Figure skating rules until rather recently, denied judging and sport management to any who made their living from the sport. I t was called a ‘conflict of interests’. That is, a coach judging skaters might see reason to favor either his own students or those of an associate while a rue maker might warp the rules in favor of some particular contestant in which he had an financial interest. In politics, we call these: “corruption.”
In recent decades those rules have been thrown out; the sport is now judged by coaches and they help make the rules. The very idea of ‘conflicts of interests’ has been tossed; now it seems unfair to deprive coaches making their livings from teaching figure skaters when they cannot participate in rulemaking. A revision in viewpoint has occurred.
Similarly there was a much-publicized 1959 scandal over ‘payola’ for radio disc jockeys. When several were found receiving money from record companies and artists’ agents to play their music often, a number of the offenders were fired for selling their favors under the table. They were thought to be profiting from handing an unfair advantage to certain individuals for money.
This sort of thing is hard to keep down; another scandal a few decades later came to light when mighty Sony was discovered to be buying popularity for its artists in a similar fashion. That cost Sony a pile of money. But time was passing and things began to change: Politico not long ago wrote in complaint that another publication was simply stonewalling payola for its producers of political opinion.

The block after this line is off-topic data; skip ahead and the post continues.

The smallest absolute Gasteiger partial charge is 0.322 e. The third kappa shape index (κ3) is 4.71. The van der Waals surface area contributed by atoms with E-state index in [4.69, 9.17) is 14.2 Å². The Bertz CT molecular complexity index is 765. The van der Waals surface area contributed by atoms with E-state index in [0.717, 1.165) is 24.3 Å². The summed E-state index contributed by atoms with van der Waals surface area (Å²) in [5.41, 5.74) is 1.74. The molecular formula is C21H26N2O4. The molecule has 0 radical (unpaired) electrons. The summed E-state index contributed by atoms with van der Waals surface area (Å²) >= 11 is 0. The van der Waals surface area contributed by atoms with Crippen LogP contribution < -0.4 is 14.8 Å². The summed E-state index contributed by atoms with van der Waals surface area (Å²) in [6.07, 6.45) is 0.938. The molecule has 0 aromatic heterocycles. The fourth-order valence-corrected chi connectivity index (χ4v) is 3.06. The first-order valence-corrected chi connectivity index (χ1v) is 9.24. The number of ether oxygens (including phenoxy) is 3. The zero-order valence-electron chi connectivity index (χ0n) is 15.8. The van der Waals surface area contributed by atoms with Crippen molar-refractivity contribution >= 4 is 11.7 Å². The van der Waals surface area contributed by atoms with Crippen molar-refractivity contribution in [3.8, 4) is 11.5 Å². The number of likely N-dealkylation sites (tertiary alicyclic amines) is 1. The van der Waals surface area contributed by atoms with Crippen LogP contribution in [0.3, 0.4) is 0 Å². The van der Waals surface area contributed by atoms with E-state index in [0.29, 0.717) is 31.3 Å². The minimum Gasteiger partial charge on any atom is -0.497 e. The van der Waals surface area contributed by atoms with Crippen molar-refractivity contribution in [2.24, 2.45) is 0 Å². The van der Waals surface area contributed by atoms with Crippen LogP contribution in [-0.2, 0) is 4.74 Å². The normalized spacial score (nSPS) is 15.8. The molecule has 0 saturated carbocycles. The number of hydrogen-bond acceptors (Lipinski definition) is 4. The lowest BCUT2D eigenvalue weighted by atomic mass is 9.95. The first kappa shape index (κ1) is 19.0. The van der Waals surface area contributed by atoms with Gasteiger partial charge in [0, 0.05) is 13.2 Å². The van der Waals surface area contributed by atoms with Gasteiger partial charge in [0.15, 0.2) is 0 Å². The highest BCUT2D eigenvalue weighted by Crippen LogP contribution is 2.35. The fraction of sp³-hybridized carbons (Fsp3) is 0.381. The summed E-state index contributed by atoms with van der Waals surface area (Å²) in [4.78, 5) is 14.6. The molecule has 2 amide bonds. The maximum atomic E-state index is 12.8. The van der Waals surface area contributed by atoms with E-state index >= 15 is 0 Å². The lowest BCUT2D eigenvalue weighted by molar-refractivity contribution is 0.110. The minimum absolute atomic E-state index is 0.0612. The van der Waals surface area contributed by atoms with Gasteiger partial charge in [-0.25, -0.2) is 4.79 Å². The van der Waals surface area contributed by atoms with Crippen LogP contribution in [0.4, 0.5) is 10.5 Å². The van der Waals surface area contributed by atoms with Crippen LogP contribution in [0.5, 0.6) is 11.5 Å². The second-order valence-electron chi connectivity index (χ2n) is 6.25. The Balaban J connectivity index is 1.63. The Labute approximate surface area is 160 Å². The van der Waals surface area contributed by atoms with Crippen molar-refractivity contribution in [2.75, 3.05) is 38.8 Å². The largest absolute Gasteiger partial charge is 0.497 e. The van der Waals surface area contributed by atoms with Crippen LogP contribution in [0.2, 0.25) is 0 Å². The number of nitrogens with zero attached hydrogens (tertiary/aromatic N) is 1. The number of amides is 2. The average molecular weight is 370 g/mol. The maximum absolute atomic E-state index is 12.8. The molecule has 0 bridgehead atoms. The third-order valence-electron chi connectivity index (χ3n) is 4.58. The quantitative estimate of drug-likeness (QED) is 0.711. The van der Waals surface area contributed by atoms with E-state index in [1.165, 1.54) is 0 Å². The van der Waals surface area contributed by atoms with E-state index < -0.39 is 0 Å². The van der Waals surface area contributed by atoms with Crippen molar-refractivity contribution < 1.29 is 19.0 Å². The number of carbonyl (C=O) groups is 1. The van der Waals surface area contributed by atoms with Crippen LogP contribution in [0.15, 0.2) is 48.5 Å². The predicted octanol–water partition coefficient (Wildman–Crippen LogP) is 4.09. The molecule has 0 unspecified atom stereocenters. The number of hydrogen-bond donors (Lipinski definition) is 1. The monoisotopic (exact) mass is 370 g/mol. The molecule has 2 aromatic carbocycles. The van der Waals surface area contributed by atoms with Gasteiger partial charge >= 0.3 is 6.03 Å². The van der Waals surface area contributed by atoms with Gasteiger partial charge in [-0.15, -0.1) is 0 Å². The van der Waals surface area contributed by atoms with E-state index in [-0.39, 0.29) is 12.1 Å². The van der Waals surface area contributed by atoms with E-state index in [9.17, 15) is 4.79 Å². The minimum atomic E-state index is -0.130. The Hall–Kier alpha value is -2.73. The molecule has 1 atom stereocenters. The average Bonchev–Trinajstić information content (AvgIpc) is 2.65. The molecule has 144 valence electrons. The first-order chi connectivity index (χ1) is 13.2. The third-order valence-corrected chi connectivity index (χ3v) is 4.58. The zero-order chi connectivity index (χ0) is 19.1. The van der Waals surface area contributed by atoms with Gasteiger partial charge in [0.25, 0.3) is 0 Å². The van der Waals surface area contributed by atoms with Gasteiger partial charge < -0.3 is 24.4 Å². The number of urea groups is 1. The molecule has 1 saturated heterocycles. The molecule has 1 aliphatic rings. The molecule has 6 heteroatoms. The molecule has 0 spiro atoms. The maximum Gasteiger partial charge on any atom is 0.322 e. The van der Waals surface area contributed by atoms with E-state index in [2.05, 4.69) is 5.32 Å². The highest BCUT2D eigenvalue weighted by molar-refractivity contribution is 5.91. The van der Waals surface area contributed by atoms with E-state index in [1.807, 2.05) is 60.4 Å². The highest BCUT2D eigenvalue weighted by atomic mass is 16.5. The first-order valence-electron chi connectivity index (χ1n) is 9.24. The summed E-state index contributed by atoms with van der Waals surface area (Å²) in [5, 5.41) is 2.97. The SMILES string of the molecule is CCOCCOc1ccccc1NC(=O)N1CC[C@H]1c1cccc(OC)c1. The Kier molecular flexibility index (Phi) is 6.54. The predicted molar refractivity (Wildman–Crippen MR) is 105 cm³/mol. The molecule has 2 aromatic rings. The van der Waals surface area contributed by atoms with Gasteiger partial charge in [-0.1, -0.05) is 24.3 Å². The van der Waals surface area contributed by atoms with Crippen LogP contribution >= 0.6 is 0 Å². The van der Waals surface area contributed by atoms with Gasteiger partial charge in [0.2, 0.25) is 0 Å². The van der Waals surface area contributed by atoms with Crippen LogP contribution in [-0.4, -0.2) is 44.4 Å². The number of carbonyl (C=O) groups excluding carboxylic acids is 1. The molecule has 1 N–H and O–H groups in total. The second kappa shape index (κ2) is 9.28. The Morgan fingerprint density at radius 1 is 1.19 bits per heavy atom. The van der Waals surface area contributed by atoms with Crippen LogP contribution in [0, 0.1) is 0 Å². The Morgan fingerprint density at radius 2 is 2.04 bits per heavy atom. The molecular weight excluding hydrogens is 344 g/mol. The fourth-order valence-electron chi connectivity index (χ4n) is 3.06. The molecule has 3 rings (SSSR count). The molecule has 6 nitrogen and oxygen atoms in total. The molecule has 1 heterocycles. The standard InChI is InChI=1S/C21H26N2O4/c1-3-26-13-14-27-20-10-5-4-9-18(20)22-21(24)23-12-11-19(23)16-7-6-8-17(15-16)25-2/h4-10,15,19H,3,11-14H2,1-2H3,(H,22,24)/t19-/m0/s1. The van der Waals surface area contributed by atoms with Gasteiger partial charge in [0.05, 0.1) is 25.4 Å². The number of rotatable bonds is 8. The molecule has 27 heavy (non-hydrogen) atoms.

Now we have the discovery that TV host Ed Schultz at MSNBC has received over a hundred fifty thousand dollars in one year and about seventy five thousand the year after, from labor unions. Unsurprisingly, Schultz has spoken favorable of the unions on his show. Now we see a cogent reason for him to do that and it is not the reason that he mentioned at the time.
Instead of the erupting scandal that greeted payola to DJ’s in 1959, the current disclosure of Schultz’ undisclosed sales of his services has aroused only yawns. Public perception has changed; people ‘serving’ the public are now expected to be prostitutes. And in fact, a movement is underway to decriminalize not only pot but also, prostitution. Why not?
Religion and morality related to it having been abandoned by so many these days, we won’t raise them as issues in this. We will instead, point to the inarguable historical fact that commerce is the sole mechanism that has enriched the ‘rich’ countries, the richest being the United States. And a necessary foundation of that commerce has been the ethical system that has allowed buyers to have enough confidence in sellers’ rectitude that they felt safe ordering from them, even at large distances with long waits for payment. It is no coincidence that the wealthiest places are also the least corrupt, just as it’s no coincidence that those places are products of the religious Reformation, a profound reaction against corruption.
But those places have largely abandoned their religious roots and with that, their natural aversion toward corruption. So Ed Schultz can flack for labor unions while posing as an objective ‘expert’ and none appear to care. But the religious will note that God is not mocked; the unbelievers might consider the might of Murphy. The ‘rich’ places on the earth are abandoning the morality upon which the trust that made them rich, is rooted. And along with it, unknowing and unthinking, they are abandoning their wealth and their children’s prospects. And there will be none for whom citizens can vote to put things right.